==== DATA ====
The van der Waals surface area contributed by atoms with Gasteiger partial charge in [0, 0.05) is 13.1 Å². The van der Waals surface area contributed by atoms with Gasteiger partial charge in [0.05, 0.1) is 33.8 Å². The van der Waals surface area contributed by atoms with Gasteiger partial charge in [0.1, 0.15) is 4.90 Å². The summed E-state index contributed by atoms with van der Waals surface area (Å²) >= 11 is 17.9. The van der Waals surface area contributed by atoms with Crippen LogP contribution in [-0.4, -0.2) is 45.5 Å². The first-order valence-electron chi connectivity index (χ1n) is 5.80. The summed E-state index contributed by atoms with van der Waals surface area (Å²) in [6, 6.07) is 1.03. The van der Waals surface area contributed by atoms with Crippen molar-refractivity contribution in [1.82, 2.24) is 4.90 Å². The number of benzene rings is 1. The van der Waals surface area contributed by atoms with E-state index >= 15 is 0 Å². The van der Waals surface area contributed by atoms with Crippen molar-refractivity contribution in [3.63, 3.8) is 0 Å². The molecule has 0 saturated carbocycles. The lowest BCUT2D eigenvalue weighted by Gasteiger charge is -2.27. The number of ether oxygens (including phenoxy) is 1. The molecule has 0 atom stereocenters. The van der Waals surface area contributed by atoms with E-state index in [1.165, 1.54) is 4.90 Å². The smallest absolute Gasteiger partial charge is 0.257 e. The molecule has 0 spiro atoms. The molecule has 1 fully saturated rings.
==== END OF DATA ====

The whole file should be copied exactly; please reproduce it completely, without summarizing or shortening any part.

The van der Waals surface area contributed by atoms with Gasteiger partial charge in [0, 0.05) is 13.1 Å². The van der Waals surface area contributed by atoms with Gasteiger partial charge in [0.05, 0.1) is 33.8 Å². The van der Waals surface area contributed by atoms with Gasteiger partial charge in [0.1, 0.15) is 4.90 Å². The summed E-state index contributed by atoms with van der Waals surface area (Å²) >= 11 is 17.9. The van der Waals surface area contributed by atoms with Crippen LogP contribution in [-0.4, -0.2) is 45.5 Å². The first-order valence-electron chi connectivity index (χ1n) is 5.80. The summed E-state index contributed by atoms with van der Waals surface area (Å²) in [6, 6.07) is 1.03. The van der Waals surface area contributed by atoms with Crippen molar-refractivity contribution in [1.82, 2.24) is 4.90 Å². The number of benzene rings is 1. The van der Waals surface area contributed by atoms with E-state index >= 15 is 0 Å². The van der Waals surface area contributed by atoms with Crippen molar-refractivity contribution in [3.63, 3.8) is 0 Å². The molecule has 0 saturated carbocycles. The lowest BCUT2D eigenvalue weighted by Gasteiger charge is -2.27. The number of ether oxygens (including phenoxy) is 1. The molecule has 0 atom stereocenters. The van der Waals surface area contributed by atoms with E-state index in [1.165, 1.54) is 4.90 Å². The smallest absolute Gasteiger partial charge is 0.257 e. The molecule has 0 spiro atoms. The molecule has 1 fully saturated rings.